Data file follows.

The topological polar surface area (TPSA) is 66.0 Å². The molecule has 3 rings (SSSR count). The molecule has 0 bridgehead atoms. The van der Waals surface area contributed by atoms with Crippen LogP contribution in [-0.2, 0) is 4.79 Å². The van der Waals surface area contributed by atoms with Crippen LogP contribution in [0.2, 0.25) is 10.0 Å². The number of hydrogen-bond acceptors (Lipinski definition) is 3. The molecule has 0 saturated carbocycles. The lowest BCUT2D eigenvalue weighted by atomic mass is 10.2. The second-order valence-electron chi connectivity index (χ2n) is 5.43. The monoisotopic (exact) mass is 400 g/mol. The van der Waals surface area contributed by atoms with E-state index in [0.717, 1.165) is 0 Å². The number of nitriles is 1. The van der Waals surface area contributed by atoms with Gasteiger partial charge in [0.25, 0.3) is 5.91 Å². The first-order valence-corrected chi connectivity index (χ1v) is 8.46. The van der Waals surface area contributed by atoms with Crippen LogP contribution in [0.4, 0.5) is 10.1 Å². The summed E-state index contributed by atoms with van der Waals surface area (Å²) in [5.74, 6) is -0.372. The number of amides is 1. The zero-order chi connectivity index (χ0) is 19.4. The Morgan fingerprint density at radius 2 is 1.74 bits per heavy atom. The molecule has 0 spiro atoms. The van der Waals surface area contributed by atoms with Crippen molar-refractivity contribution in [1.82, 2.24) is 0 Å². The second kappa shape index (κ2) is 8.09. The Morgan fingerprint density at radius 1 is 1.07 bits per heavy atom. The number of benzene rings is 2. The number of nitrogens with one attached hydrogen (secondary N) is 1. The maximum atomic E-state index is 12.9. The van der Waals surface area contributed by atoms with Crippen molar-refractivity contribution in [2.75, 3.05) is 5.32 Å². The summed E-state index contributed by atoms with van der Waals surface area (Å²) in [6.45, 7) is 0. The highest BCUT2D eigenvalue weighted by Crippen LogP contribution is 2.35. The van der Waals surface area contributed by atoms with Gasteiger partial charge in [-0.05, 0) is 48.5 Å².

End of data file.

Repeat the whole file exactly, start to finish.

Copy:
The topological polar surface area (TPSA) is 66.0 Å². The molecule has 3 rings (SSSR count). The molecule has 0 bridgehead atoms. The van der Waals surface area contributed by atoms with Crippen LogP contribution in [-0.2, 0) is 4.79 Å². The van der Waals surface area contributed by atoms with Crippen LogP contribution in [0.2, 0.25) is 10.0 Å². The number of hydrogen-bond acceptors (Lipinski definition) is 3. The molecule has 0 saturated carbocycles. The lowest BCUT2D eigenvalue weighted by atomic mass is 10.2. The second-order valence-electron chi connectivity index (χ2n) is 5.43. The monoisotopic (exact) mass is 400 g/mol. The van der Waals surface area contributed by atoms with E-state index in [0.717, 1.165) is 0 Å². The number of nitriles is 1. The van der Waals surface area contributed by atoms with Gasteiger partial charge in [0.25, 0.3) is 5.91 Å². The first-order valence-corrected chi connectivity index (χ1v) is 8.46. The van der Waals surface area contributed by atoms with Crippen LogP contribution in [0.4, 0.5) is 10.1 Å². The summed E-state index contributed by atoms with van der Waals surface area (Å²) in [5.74, 6) is -0.372. The number of amides is 1. The zero-order chi connectivity index (χ0) is 19.4. The Morgan fingerprint density at radius 2 is 1.74 bits per heavy atom. The molecule has 0 spiro atoms. The van der Waals surface area contributed by atoms with Crippen molar-refractivity contribution in [1.82, 2.24) is 0 Å². The second kappa shape index (κ2) is 8.09. The Morgan fingerprint density at radius 1 is 1.07 bits per heavy atom. The number of benzene rings is 2. The number of nitrogens with one attached hydrogen (secondary N) is 1. The maximum atomic E-state index is 12.9. The van der Waals surface area contributed by atoms with Crippen molar-refractivity contribution in [2.75, 3.05) is 5.32 Å². The summed E-state index contributed by atoms with van der Waals surface area (Å²) in [6.45, 7) is 0. The highest BCUT2D eigenvalue weighted by Crippen LogP contribution is 2.35. The van der Waals surface area contributed by atoms with Gasteiger partial charge in [-0.05, 0) is 48.5 Å².